Can You Fireproof Your Property and Home?
March 17, 2023
Find out if you can fireproof your property and protect your home from the dangers of fire with guidance from the Western Fire Chiefs Association (WFCA).
Fires can threaten your home from outside or within. You can start preparing to respond to fire emergencies well before your property is at risk. Keep reading to learn some ways to mitigate home fire risks and protect your valuables during a wildfire evacuation.
What is Fireproofing?
Fireproofing is defined as the practice of reducing flammable materials to prevent or slow fires. There is no way to completely prevent the threat of fire to your home, but fire prevention practices can reduce the danger of fire threatening your property.
Many homes are built with fire safety in mind, from increased use of metal, concrete, and fiberglass in the buildings themselves to fire-safe roofing materials like corrugated metal, clay and cement tiles, asphalt, and composite shingles, or slate.1 The yard and property outside your house, as well as the way you structure the interior, all contribute to your home’s fire risk mitigation.
How to Implement Fire Prevention Practices
Along with wildfire risk mitigation practices that can defend your home’s structure from outside fire, it is important to consider how to practice fire safety within your home. A 2021 report from the National Fire Protection Association identifies the five leading causes of home fires: cooking, heating equipment, electricity, and lighting fixtures, intentional fires, and smoking.2 Consider the following steps to prepare for and protect your home from fire.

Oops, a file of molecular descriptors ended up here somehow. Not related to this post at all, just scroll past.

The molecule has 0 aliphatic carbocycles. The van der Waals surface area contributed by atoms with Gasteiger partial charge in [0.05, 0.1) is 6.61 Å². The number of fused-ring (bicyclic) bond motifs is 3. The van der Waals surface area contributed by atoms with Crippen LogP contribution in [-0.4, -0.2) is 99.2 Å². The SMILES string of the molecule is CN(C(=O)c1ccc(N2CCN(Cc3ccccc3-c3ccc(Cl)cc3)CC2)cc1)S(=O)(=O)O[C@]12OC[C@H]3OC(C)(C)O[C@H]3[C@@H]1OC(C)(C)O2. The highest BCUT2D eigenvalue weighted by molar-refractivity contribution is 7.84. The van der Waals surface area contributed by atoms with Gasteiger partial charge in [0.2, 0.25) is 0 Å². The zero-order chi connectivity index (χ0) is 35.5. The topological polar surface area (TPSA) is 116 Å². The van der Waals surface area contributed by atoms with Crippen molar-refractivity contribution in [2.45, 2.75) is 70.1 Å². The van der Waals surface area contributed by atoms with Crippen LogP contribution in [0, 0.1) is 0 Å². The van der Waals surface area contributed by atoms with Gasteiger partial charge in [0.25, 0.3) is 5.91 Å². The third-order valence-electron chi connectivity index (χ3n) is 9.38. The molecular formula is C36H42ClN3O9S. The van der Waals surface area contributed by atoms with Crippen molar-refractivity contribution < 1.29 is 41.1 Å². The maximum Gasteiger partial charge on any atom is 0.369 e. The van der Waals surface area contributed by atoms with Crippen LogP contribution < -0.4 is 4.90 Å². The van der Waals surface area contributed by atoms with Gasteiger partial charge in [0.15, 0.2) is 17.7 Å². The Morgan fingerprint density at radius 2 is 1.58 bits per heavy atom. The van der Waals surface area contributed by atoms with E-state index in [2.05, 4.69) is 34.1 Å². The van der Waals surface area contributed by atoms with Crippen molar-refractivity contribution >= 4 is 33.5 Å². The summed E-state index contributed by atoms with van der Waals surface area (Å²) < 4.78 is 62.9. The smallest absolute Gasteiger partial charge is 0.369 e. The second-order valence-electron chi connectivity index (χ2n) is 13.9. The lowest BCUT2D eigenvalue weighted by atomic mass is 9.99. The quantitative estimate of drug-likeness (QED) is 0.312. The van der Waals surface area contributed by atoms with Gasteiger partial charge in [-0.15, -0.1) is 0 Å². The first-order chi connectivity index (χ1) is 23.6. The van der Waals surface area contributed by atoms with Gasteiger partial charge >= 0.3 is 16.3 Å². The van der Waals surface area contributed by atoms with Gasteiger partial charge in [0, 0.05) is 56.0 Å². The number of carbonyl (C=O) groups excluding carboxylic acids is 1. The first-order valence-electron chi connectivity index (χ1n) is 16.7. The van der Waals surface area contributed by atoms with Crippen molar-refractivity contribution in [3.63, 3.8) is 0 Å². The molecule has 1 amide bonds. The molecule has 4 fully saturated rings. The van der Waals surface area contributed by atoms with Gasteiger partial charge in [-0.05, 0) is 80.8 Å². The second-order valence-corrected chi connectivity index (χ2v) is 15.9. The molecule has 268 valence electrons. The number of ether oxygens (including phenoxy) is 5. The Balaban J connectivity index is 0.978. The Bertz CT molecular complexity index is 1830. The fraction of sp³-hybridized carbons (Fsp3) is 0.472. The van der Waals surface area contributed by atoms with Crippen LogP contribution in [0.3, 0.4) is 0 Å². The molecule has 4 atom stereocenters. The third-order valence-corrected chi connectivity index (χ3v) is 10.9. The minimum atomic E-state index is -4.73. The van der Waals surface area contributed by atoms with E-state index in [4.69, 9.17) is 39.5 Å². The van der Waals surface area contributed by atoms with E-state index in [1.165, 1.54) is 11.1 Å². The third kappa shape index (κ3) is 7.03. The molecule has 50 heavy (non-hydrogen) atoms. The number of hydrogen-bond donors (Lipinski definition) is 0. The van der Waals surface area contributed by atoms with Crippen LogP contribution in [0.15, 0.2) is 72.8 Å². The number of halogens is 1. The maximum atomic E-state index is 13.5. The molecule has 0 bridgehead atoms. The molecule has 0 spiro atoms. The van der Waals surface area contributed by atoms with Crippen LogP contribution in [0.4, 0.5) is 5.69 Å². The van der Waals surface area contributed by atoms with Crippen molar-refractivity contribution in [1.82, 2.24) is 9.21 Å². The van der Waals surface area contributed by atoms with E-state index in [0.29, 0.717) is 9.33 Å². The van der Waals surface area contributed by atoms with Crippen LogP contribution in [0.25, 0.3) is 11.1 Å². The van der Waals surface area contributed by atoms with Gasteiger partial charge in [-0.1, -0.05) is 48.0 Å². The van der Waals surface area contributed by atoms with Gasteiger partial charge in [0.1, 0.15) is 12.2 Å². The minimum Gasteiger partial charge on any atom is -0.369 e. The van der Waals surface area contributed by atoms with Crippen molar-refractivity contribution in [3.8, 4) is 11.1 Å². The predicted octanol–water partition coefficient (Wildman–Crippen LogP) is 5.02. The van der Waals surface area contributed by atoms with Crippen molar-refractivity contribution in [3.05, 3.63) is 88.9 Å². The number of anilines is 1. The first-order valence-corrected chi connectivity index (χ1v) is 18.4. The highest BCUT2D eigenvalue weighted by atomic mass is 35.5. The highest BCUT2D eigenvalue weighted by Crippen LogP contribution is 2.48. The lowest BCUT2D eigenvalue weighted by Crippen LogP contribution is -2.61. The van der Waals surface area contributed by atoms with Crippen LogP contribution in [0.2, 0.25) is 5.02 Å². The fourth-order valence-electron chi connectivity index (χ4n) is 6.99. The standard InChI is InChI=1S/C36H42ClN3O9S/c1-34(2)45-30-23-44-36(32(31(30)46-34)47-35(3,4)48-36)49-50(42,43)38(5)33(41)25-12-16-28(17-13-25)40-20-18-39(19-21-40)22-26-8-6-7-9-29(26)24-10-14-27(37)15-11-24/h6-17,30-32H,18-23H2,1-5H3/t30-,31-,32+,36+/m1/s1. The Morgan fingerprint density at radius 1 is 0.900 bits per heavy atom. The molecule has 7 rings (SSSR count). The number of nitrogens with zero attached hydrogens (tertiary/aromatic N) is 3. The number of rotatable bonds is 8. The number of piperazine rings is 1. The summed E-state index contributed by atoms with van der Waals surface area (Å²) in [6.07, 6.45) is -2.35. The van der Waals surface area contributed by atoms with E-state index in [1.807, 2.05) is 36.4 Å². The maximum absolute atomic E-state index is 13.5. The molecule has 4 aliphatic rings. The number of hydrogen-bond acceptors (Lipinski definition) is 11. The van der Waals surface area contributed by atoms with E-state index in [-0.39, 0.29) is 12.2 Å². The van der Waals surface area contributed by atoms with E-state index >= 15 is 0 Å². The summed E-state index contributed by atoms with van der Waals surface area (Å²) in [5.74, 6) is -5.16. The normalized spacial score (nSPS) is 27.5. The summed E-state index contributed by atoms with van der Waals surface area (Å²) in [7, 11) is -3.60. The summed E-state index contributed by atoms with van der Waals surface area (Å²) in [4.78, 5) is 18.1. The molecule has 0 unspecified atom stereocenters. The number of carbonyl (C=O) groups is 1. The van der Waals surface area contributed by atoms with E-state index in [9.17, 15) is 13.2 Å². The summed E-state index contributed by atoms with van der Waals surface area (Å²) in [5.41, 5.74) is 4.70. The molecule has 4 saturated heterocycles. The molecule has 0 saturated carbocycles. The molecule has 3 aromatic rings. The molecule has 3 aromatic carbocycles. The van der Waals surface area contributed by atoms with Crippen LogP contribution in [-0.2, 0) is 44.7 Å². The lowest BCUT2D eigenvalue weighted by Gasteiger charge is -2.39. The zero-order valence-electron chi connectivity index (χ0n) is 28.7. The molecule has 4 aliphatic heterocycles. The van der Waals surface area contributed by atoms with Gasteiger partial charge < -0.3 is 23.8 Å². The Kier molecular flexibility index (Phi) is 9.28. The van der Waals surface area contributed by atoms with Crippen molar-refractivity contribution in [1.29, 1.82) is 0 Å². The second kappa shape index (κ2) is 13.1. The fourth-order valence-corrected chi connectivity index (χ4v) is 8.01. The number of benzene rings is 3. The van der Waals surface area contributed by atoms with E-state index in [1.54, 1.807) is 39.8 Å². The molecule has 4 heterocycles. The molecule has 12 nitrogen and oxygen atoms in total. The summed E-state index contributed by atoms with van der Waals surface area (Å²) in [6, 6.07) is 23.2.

Create a Defensible Space
You can cultivate the area around your house to make a defensible space that protects your home from fire. Maintaining this space can slow or stop wildfires from spreading on your property and igniting your house.3
Develop your Home Ignition Zone to Reduce Fire Risks
The Home Ignition Zone is a buffer of up to 200 feet around your house that you can cultivate as a defensible space to protect your home.4 Within the Home Ignition Zone, the Immediate Zone is the house itself and the space within 0-5 feet of the structure. No flammable materials should be stored in this area. The Intermediate Zone, between 5-30 feet from the house, is where you can use landscaping to prevent fire from spreading from your yard and plants to your house. The Extended Zone is 30 feet from the house and reaches up to 200 feet away. In this zone, you can interrupt fire, keep it from spreading rapidly, and reduce the size of the flames.
Use Fire-Resistant Plants in Landscaping
Fire-resistant plants do not ignite easily, and their foliage and stems do not contribute to fire intensity.5 Incorporating hearty, fire-resistant plants in your garden can reduce wildfire risk and slow the spread of fire close to your house
Harden your Home Against Fire
To prepare your home for the possibility of wildfires, you can implement home hardening techniques. Protect your house from flames, embers, and sparks by using fire-resistant building materials, a fire-safe home design, and fire-safe landscaping.6
Ensure You Have Fire Prevention Equipment You Know How to Use
There are a variety of fire extinguishers that are appropriate to use on a range of fires, from putting out ordinary combustible materials to extinguishing cooking oil fires.7 Be prepared and trained to use your fire extinguisher if necessary but do not attempt to extinguish a fire on your own if the flames are too large or the smoke is too thick. Ensure you have smoke detectors in good working order.8 Additionally, it is important to know how to turn off the gas and electrical power with the main circuit breaker in your house.9 Knowing these steps can help prevent fires and reduce fire risks in your home.
Be Aware of the Fire Dangers Associated with Smoking